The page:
The Challenge of Giftedness/LD: Frustration, Creativity, and Resilience

gifted/LDThe most frustrated kids I know fit the giftedness/LD profile. They have exceptionally advanced abilities in some areas (aka, ‘giftedness’) and problems in other areas (aka, ‘learning disabled,’ or ‘LD’).

It can take a long time before parents and teachers figure out the giftedness/LD situation, if they ever do. By then, too often, the child hates school, and is deeply unhappy. Her self-esteem is non-existent, she’s having trouble making friends, she feels like nothing’s good in her life. She’s on track for leaving school as quickly as she can, and she may or may not find career fulfilment. Read more

Test Smarts Aren’t the Only Smarts

A good analysis by Scott Barry Kaufman of why science and engineering majors might have a higher IQ than business, social sciences, and arts majors — SATs and IQs are measuring the kind of intelligence that’s needed in scientific fields, and don’t begin to measure the kinds of intelligences needed in other fields–social, emotional, musical, creative, for some examples

Kaufman concludes by saying, ‘It’s time to stop equating “smarts” with standardized test performance. When we do that, we create the artificial and misleading picture that we really can rank fields based on how brainy they are. When in reality, all we’re really doing is ranking fields based on how important tests scores are to becoming an expert in that field.’

http://www.psychologytoday.com/blog/beautiful-minds/201204/brainy-is-what-brainy-does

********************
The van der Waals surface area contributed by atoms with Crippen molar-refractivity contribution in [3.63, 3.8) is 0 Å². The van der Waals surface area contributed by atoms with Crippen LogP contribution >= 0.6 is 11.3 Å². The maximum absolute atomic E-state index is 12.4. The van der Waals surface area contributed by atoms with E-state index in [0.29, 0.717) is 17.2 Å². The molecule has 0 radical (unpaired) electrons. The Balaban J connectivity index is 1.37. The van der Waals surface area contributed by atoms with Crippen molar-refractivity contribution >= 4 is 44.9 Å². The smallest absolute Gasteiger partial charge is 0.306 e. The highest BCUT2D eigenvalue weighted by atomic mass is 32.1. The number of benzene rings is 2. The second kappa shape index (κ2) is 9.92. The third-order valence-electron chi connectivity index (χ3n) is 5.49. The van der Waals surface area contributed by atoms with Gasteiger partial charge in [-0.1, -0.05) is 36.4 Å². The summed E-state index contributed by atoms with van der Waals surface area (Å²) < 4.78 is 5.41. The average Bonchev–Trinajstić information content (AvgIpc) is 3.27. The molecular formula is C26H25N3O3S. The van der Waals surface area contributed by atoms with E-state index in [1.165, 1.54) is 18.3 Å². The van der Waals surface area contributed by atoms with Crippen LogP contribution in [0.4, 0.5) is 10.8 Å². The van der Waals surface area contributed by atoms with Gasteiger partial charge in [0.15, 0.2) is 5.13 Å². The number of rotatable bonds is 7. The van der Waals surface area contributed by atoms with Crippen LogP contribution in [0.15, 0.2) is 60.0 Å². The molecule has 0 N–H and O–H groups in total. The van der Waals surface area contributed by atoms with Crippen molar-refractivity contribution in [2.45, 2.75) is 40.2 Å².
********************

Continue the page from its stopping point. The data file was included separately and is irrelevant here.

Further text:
Geniuses Are Made, Not Born

Scott Barry Kaufman distinguishes genius (extraordinary adult performance that moves a field forward, like Einstein or Freud) from precocity (a child’s ability to do something at an adult level of competence–amazing for a child, but not noteworthy for an adult). He observes that ‘We must stop referring to the precocious as “geniuses” and see their feats for what they are: early signs that the child may be ready to start the long, arduous path to acquire the expertise required to learn, or even change, existing paradigms.’

He concludes by saying that although genes matter in a whole lot of way, ‘genius involves figuring out who you are, and owning yourself.’

http://www.creativitypost.com/psychology/geniuses_are_made_not_born#.UCE-KLtnO1k.facebook

What Does It Mean If a Child Is ‘Scary Smart’?

January 17, 2012

‘People have told me that my little girl is “scary smart”. Is that going to be a problem for her as she gets older?’

‘Kids shouldn’t be allowed to get ahead of themselves. If someone’s already great at math, let him learn about reading or develop his social skills.’

‘I’d rather be normal than super-smart.’